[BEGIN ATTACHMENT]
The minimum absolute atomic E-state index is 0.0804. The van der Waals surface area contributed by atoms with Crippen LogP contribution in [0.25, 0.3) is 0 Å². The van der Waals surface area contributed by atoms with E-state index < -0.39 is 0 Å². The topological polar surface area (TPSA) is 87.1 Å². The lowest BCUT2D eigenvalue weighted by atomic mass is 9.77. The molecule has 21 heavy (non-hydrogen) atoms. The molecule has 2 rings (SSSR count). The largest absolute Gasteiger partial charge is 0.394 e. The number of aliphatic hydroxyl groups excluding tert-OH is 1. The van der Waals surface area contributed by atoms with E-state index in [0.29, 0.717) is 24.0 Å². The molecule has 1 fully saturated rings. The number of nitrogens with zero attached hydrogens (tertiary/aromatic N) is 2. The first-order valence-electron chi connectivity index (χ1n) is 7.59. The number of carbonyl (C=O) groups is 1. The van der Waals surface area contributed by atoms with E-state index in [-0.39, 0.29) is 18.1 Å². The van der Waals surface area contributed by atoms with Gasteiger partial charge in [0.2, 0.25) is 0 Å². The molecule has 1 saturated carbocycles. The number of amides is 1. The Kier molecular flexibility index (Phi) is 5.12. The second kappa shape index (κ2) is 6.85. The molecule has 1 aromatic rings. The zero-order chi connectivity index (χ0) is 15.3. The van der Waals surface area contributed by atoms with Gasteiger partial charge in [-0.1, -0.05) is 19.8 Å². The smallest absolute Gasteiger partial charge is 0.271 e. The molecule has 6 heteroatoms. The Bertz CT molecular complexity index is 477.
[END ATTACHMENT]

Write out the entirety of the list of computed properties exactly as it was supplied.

The minimum absolute atomic E-state index is 0.0804. The van der Waals surface area contributed by atoms with Crippen LogP contribution in [0.25, 0.3) is 0 Å². The van der Waals surface area contributed by atoms with E-state index < -0.39 is 0 Å². The topological polar surface area (TPSA) is 87.1 Å². The lowest BCUT2D eigenvalue weighted by atomic mass is 9.77. The molecule has 21 heavy (non-hydrogen) atoms. The molecule has 2 rings (SSSR count). The largest absolute Gasteiger partial charge is 0.394 e. The number of aliphatic hydroxyl groups excluding tert-OH is 1. The van der Waals surface area contributed by atoms with E-state index in [0.29, 0.717) is 24.0 Å². The molecule has 1 fully saturated rings. The number of nitrogens with zero attached hydrogens (tertiary/aromatic N) is 2. The first-order valence-electron chi connectivity index (χ1n) is 7.59. The number of carbonyl (C=O) groups is 1. The van der Waals surface area contributed by atoms with E-state index in [-0.39, 0.29) is 18.1 Å². The van der Waals surface area contributed by atoms with Gasteiger partial charge in [0.2, 0.25) is 0 Å². The molecule has 1 saturated carbocycles. The number of amides is 1. The Kier molecular flexibility index (Phi) is 5.12. The second kappa shape index (κ2) is 6.85. The molecule has 1 aromatic rings. The zero-order chi connectivity index (χ0) is 15.3. The van der Waals surface area contributed by atoms with Gasteiger partial charge in [-0.1, -0.05) is 19.8 Å². The smallest absolute Gasteiger partial charge is 0.271 e. The molecule has 6 heteroatoms. The Bertz CT molecular complexity index is 477.